Oral Presentation Session
Reviewed by: Culture and Agriculture
Of interest to: Practicing and Applied Anthropologists, Students
Primary Theme: Materiality
Secondary Theme: Borders
This panel investigates the question of what moral and political shifts can occur when we rethink the familiar boundaries of bodies in the productive and consumptive transformations of food. Exploring a variety of geographic and historical contexts, the panelists draw out the multi-species processes of co-constitution, collaboration, and transubstantiation central to the acts of eating, ingesting substances, and agricultural production. The papers explore how digestion and metabolization destabilize the discreet boundaries between individual bodies and the foods they consume. Importantly, they expand outwards to argue that such physiological transference can become political platforms for unlikely alliances and community-building. The soil, the mouth, the intestine, the stomach, the farm, and the community, as these papers argue, can be made into linked ethical frontiers, especially against the backdrop of industrial agriculture. How might anthropology activate these sites, too often viewed as the “somatic political unconscious” or “alimentary habitus” (Roy 2010)?
As multi-species ethnography becomes an increasingly widespread methodological tool in anthropology, this panel seeks to develop methods to connect such conceptual approaches with broader political projects. To do so, it asks: What does it mean to eat and to be eaten (Derrida 1991, Nash 1979)? How and when are boundaries drawn within and between species and environments, and how and when are they usefully broken down (Barad 2007)? How can “making kin” with the nonhuman (Haraway 2016) shift the ways humans identify, connect, and collaborate with each other and beings beyond the human? In an era of ecological crisis, what conceptual models are available to push beyond “modest examples of biocultural hope” (Kirksey and Helmreich 2010)? To address these issues, the papers brought together in this panel will use ethnographic and archaeological approaches to deeply engage plant, animal, human, microbial, fungal, and molecular life across space and time.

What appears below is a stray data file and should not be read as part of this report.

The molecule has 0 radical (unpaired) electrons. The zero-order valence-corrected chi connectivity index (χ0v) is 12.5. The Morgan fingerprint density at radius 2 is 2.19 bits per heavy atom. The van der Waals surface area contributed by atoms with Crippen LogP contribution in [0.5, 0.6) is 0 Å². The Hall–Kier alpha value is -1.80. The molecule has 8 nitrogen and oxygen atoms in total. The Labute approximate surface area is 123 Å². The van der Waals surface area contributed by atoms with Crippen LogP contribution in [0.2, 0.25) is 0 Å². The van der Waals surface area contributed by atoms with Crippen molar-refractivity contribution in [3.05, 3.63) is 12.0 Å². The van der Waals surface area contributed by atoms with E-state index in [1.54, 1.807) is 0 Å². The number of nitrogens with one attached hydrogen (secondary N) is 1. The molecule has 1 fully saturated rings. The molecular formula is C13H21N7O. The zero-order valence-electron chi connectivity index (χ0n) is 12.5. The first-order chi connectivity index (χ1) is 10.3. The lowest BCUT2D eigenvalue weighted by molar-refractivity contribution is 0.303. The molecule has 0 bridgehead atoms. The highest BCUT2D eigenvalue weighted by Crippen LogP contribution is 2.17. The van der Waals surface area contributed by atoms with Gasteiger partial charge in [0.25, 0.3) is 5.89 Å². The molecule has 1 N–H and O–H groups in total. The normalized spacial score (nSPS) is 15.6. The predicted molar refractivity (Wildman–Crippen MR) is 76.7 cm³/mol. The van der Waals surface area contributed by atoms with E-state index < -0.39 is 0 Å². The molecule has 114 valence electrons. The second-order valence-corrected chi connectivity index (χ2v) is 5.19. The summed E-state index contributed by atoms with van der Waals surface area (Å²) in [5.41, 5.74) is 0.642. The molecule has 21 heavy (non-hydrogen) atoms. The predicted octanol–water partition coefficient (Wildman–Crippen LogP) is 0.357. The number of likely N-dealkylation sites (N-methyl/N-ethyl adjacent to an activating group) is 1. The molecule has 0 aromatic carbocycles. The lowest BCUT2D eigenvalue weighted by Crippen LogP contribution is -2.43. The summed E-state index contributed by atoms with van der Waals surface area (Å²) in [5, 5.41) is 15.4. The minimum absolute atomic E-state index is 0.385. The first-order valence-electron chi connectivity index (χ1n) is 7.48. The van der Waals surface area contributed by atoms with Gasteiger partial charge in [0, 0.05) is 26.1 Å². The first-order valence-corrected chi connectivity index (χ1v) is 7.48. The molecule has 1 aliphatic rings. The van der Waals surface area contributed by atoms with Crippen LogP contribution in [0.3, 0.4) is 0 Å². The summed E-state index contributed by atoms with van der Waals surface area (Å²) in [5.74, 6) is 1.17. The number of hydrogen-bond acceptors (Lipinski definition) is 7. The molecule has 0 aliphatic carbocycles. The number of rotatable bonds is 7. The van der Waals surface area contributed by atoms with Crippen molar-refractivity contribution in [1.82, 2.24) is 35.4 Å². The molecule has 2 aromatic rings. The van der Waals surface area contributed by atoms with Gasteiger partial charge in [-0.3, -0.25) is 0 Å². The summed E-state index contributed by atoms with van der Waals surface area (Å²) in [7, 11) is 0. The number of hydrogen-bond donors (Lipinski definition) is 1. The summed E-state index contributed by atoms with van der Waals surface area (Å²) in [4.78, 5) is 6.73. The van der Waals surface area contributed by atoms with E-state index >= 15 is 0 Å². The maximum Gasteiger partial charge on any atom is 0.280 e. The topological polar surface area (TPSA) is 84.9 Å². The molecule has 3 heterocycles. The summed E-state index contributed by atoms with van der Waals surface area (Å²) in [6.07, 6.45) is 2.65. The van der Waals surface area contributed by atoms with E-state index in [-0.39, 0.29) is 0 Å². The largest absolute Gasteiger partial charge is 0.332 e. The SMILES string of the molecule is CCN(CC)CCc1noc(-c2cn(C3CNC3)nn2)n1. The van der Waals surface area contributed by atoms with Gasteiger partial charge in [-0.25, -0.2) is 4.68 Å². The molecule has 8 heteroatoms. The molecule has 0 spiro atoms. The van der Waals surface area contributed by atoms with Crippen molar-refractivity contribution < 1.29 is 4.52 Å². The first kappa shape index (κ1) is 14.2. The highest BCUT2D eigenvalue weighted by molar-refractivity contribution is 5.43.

Barad K (2007) Meeting the Universe Halfway: Quantum Physics and the Entanglement of Matter and Meaning. Durham, NC: Duke University Press.
Derrida J (1991) Eating Well, or the Calculation of the Subject: An Interview with Jacques Derrida. In E. Cadava, J-L. Nancy, & P. Conner (Eds.), Who Comes Aſter the Subject? (pp. 96–119). New York: Routledge.
Haraway D (2016) Staying with the Trouble: Making Kin in the Chthulucene. Durham: Duke University Press.
Kirksey E, Helmreich S (2010) The Emergence of Multispecies Ethnography. Cultural Anthropology. 25:545–76.
Nash J (1979) We Eat the Mines and the Mines Eat Us: Dependency and Exploitation in Bolivian Tin Mines. New York: Columbia University Press.
Roy P (2010) Alimentary Tracts. Appetites, Aversions, and the Postcolonial. Durham, NC: Duke University Press.